“It’s an incredibly important film for representation of who we are, what we are. ”
– Andrew Jackson, Executive Director of Langston Hughes Library in Corona, Queens.
Through A Lens Darkly: Black Photographers and the Emergence of a People was extended until September 25th due to popular demand. We continued to prepare special panel discussions following the screenings including Thomas Allen Harris‘s transmedia project Digital Diaspora Family Reunion.
Q&A with Filmmaker Thomas Allen Harris & Producer Donald Perry
Thomas Allen Harris, Director/Producer/Writer of Through A Lens Darkly, as well as Writer and Producer of the film Donald Perry participated in a Q&A following an evening screening. They discussed the work behind making the film and how the issues presented are still relative today.
Digital Diaspora Family Reunion ROADSHOW (9/13 Sat)
A special Digital Diaspora Family Reunion (DDFR) ROADSHOW, a celebration of family stories and community history was held on Saturday! We invited audience members to bring their favorite family photographs to share.
DDFR is a multimedia community engagement initiative where individuals are encouraged to explore the rich and revealing historical narratives found within their own family photograph collections.
A CHOICE OF WEAPONS Panel + Deborah Willis Book-Signing
A CHOICE OF WEAPONS: African-American Photography & Youth Advocacy
A panel discussion was held with notable artists Jamel Shabazz, Ray Llanos, Jasmine Murrell and THROUGH A LENS DARKLY Producer Deborah Willis, moderated by Regine Romain who was also set photographer on the film.
Jamel Shabazz is considered one of the most influential and important photographers of the late 20th century. Bar none, Jamel has represented urban New York’s visual history for over 30 years. His honest and unforgettable images are recognized the world over and paint the most vivid picture of early Hip-Hop fashion in New York. Some of his work is featured in Through A Lens Darkly, where he was also one of the participating photographers.
Ray A. Llanos is a Harlem-based artist whose primary medium is photography. Ray has carved a niche for himself not only by capturing a variety of events in the New York City area but also throughout the Caribbean. His passion for photography transcends through the energy of his subjects and onto you, the viewer.
Utilizing sculpture, photography, video, printmaking and performance, Jasmine Murrell‘s work challenges the accepted hierarchies and belief systems that are the framework of race, gender, class and culture in America.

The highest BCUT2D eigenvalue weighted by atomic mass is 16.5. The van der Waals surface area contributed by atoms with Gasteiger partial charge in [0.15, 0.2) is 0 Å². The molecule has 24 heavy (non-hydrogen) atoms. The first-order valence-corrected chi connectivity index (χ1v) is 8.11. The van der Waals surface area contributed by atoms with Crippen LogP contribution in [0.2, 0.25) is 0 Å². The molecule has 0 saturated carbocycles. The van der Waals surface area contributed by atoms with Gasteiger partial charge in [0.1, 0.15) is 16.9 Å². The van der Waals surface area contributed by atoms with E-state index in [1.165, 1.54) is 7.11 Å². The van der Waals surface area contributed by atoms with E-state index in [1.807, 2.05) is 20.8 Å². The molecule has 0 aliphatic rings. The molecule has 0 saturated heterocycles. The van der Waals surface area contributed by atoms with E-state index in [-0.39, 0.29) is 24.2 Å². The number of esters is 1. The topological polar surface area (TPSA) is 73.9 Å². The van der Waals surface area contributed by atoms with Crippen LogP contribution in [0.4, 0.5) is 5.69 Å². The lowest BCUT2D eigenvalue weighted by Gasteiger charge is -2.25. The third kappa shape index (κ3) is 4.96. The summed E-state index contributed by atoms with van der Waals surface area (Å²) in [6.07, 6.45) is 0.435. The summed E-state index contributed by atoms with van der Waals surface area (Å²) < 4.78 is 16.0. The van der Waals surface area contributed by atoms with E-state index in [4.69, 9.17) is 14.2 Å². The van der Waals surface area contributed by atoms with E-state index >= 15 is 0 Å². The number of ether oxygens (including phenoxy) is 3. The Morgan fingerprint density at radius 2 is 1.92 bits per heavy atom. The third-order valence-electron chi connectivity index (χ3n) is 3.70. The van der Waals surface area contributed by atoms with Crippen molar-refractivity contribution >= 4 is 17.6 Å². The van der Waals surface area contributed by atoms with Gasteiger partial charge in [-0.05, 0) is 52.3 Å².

Regine Romain is a photo-anthro-journalist of Haitian descent, who fuses her interests in travel and culture to explore both spiritual and tangible worlds. She is also a writer, performer and educator.
Following the panel, Deborah Willis had a book-signing event for her book, Reflections in Black, in the lobby of the theater.
Next Generation: Artists/Activists Q&A (9/18 Thu)
Amanda Adams-Louis is a Brooklyn-based “visual hip-hopographer.” She juxtaposes photography, installation, design, video, dance ethnography, curatorial practice, art and oral history to study and highlight the cultures, sites, individuals and networks that drive hip-hop and street dance practice.
Charmaine Bee is an interdisciplinary visual artist. Through photography,installation, video, textiles and herbalism, she explores African Diasporic spirituality and personal histories.
Born and raised in New York City, Sonia Louise Davis works with a large format view camera in site-specific and community-based projects. She has exhibited her work in galleries and alternative spaces around New York, New Jersey, Connecticut, and in Washington DC and Chicago, with solo exhibitions presented by En Foco and Rush Arts’ Corridor Gallery.
Sonia, Omar and Charmaine have also assisted with the research of the film and have photographed for Digital Diaspora Family Reunion.
Curating Culture: Encouraging and Sharing Diverse Voices in Photography (9/23 Tue)
Panel discussion was held with Emma Raynes, Program Director of The Magnum Foundation, Qiana Mestrich, Founder of Dodge & Burn, Laylah Amatullah Barrayn and Terrence Jennings, both photographers & freelance curators, moderated by Through A Lens Darkly Producer Ann Bennett.
Emma Raynes runs programs at the Magnum Foundation and teaches at the International Center of Photography. Raynes is the recipient of several awards for research and photography, including a Surdna Fellowship and a Lewis Hine Documentary Fellowship from Duke University’s Center for Documentary Studies.
Qiana Mestrich is a Brooklyn-based Visual Artist, Writer and also a Founder/Blogger of Dodge & Burn: Diversity in Photography History. Qiana’s work seeks to create and record new narratives, giving visibility to convoluted histories marked by emigration, cultural mixing (formerly “miscegenation”) and the New American experience.
Laylah Amatullah Barrayn is a photographer based in New York City. Laylah has been making images through analog and digital photography since the late ’90s.
Terrence Jennings is a photographer and writer who began professionally photographing in 1997 and since, his images have appeared in such publications as People Magazine, The New York Times, Vibe Magazine, etc.